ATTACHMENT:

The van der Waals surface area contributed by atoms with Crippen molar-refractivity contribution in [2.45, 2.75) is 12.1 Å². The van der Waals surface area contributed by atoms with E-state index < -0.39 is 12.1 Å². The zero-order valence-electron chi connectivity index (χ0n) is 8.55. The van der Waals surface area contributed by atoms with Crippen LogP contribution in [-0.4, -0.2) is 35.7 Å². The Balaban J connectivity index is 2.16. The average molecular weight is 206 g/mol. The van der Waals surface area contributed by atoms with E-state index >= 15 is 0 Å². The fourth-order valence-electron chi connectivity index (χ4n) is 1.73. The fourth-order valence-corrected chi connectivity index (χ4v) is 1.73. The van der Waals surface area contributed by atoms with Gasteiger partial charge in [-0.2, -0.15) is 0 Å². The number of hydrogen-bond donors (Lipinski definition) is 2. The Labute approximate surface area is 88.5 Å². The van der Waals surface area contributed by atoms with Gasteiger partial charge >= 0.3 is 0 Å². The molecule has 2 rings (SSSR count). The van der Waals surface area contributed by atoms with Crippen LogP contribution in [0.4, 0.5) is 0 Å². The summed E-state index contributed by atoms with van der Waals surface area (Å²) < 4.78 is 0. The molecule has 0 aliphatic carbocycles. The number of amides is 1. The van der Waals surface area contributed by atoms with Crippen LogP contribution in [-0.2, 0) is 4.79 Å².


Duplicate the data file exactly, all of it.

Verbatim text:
The van der Waals surface area contributed by atoms with Crippen molar-refractivity contribution in [2.45, 2.75) is 12.1 Å². The van der Waals surface area contributed by atoms with E-state index < -0.39 is 12.1 Å². The zero-order valence-electron chi connectivity index (χ0n) is 8.55. The van der Waals surface area contributed by atoms with Crippen LogP contribution in [-0.4, -0.2) is 35.7 Å². The Balaban J connectivity index is 2.16. The average molecular weight is 206 g/mol. The van der Waals surface area contributed by atoms with E-state index >= 15 is 0 Å². The fourth-order valence-electron chi connectivity index (χ4n) is 1.73. The fourth-order valence-corrected chi connectivity index (χ4v) is 1.73. The van der Waals surface area contributed by atoms with Gasteiger partial charge in [-0.2, -0.15) is 0 Å². The number of hydrogen-bond donors (Lipinski definition) is 2. The Labute approximate surface area is 88.5 Å². The van der Waals surface area contributed by atoms with Gasteiger partial charge >= 0.3 is 0 Å². The molecule has 2 rings (SSSR count). The van der Waals surface area contributed by atoms with Crippen LogP contribution in [0.4, 0.5) is 0 Å². The summed E-state index contributed by atoms with van der Waals surface area (Å²) < 4.78 is 0. The molecule has 0 aliphatic carbocycles. The number of amides is 1. The van der Waals surface area contributed by atoms with Crippen LogP contribution in [-0.2, 0) is 4.79 Å².